Previous Section Index Home Page

14 Feb 2006 : Column 1929W—continued

Learning Difficulties

Mr. Jenkins: To ask the Secretary of State for Education and Skills what support and services are available in (a) Staffordshire and (b) Tamworth constituency for new parents whose children have been diagnosed at birth as suffering from learning difficulties; and whether she plans to increase this assistance. [48653]

Maria Eagle: The Government are committed to improving services for all children and their families, including those with learning disabilities. The Every Child Matters programme, alongside the implementation of the National Service Framework for Children, Young People and Maternity Services and the Government's SEN
14 Feb 2006 : Column 1930W
strategy Removing Barriers to Achievement", supports and promotes early intervention to help families of very young disabled children and special educational needs. In particular, the Government's Early Support Programme has been funded to improve support to parents of disabled children aged 0–3 and to provide timely interventions at the very earliest stages of disabilities being identified. All local authorities have now been asked to begin using the Early Support approaches and can access the resource materials to help improve services for families with young disabled children. The roll out of Sure Start Children's Centres across the country will also improve the integrated support provided to families with children under five who are disabled or who have special educational needs.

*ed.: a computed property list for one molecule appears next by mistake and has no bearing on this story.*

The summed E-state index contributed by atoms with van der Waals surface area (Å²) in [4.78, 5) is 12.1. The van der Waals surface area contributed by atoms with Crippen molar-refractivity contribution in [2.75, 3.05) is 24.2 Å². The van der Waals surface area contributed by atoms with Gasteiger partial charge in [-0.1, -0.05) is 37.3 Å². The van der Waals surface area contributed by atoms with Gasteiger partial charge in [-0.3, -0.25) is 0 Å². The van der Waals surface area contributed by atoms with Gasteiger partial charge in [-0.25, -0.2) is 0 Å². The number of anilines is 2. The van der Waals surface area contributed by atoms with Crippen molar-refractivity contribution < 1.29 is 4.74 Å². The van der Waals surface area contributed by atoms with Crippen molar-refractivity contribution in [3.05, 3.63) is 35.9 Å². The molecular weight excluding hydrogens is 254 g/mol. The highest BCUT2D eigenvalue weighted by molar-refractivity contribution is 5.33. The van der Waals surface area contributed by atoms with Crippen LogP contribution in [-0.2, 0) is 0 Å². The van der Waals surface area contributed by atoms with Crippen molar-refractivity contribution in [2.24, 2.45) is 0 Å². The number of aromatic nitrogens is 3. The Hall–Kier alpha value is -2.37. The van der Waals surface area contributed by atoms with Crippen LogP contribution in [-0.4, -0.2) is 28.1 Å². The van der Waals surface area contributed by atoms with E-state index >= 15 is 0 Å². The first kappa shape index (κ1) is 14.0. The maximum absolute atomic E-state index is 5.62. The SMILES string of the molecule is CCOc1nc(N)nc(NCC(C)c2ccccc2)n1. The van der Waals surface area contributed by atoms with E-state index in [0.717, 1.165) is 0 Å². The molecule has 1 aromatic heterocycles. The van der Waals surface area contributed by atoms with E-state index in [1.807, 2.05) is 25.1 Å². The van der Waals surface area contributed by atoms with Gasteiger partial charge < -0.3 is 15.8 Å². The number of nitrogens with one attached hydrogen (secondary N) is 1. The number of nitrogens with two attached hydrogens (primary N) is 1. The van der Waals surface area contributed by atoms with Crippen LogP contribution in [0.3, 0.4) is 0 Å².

14 Feb 2006 : Column 1931W

In the Staffordshire area there are currently three designated Children's Centres. Although none of these are in the Tamworth constituency, the Tamworth Sure Start Local Programme and another early years centre in the constituency are planning to become children's centres in 2006–07. Across the county, child development centres (which provide specialist health support services to children with disabilities and SEN) are being co-located with children's centres.

As well as mainstream services, families of children with learning disabilities are entitled to access a range of specialist local authority and health support services, such as the Parent Partnership service and portage services providing home based support to parents. Details about these local services are not collected centrally and to do so would incur disproportionate cost.

Looked-after Children

Tim Loughton: To ask the Secretary of State for Education and Skills how many looked-after children there were on the latest date for which figures are available; and how they are cared for. [48067]